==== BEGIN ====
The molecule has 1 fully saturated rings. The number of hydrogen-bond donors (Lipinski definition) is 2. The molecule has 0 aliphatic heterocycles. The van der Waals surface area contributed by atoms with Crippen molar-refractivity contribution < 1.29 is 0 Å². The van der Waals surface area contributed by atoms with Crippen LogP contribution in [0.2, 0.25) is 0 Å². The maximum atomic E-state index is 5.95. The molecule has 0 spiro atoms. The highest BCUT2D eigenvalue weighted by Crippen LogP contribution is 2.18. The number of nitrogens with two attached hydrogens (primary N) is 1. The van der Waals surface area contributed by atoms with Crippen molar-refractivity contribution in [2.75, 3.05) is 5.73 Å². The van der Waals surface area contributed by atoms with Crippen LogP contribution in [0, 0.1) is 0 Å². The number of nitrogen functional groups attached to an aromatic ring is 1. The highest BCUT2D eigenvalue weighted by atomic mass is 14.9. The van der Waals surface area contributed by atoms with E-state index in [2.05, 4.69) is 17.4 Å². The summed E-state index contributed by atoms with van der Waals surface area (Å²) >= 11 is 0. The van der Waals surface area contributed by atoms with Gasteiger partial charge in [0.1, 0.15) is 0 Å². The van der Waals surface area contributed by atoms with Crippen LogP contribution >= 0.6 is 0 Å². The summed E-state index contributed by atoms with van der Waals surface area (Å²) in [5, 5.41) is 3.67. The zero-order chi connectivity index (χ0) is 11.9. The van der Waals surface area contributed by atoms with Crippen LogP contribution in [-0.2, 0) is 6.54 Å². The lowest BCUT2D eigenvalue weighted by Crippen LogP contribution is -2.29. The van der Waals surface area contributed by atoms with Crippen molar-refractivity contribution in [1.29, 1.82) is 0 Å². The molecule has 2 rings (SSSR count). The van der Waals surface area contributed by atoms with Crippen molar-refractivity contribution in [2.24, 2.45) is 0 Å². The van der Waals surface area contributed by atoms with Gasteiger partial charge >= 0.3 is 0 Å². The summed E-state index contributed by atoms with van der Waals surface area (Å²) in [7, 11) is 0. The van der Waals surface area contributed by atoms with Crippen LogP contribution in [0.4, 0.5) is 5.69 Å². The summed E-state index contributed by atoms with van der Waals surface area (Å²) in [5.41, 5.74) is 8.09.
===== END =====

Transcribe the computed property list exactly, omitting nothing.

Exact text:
The molecule has 1 fully saturated rings. The number of hydrogen-bond donors (Lipinski definition) is 2. The molecule has 0 aliphatic heterocycles. The van der Waals surface area contributed by atoms with Crippen molar-refractivity contribution < 1.29 is 0 Å². The van der Waals surface area contributed by atoms with Crippen LogP contribution in [0.2, 0.25) is 0 Å². The maximum atomic E-state index is 5.95. The molecule has 0 spiro atoms. The highest BCUT2D eigenvalue weighted by Crippen LogP contribution is 2.18. The number of nitrogens with two attached hydrogens (primary N) is 1. The van der Waals surface area contributed by atoms with Crippen molar-refractivity contribution in [2.75, 3.05) is 5.73 Å². The van der Waals surface area contributed by atoms with Crippen LogP contribution in [0, 0.1) is 0 Å². The number of nitrogen functional groups attached to an aromatic ring is 1. The highest BCUT2D eigenvalue weighted by atomic mass is 14.9. The van der Waals surface area contributed by atoms with E-state index in [2.05, 4.69) is 17.4 Å². The summed E-state index contributed by atoms with van der Waals surface area (Å²) >= 11 is 0. The van der Waals surface area contributed by atoms with Gasteiger partial charge in [0.1, 0.15) is 0 Å². The van der Waals surface area contributed by atoms with Crippen LogP contribution >= 0.6 is 0 Å². The summed E-state index contributed by atoms with van der Waals surface area (Å²) in [5, 5.41) is 3.67. The zero-order chi connectivity index (χ0) is 11.9. The van der Waals surface area contributed by atoms with Crippen LogP contribution in [-0.2, 0) is 6.54 Å². The lowest BCUT2D eigenvalue weighted by Crippen LogP contribution is -2.29. The van der Waals surface area contributed by atoms with Crippen molar-refractivity contribution in [1.29, 1.82) is 0 Å². The molecule has 2 rings (SSSR count). The van der Waals surface area contributed by atoms with Crippen molar-refractivity contribution in [2.24, 2.45) is 0 Å². The van der Waals surface area contributed by atoms with Gasteiger partial charge >= 0.3 is 0 Å². The summed E-state index contributed by atoms with van der Waals surface area (Å²) in [7, 11) is 0. The van der Waals surface area contributed by atoms with Crippen LogP contribution in [0.4, 0.5) is 5.69 Å². The summed E-state index contributed by atoms with van der Waals surface area (Å²) in [5.41, 5.74) is 8.09.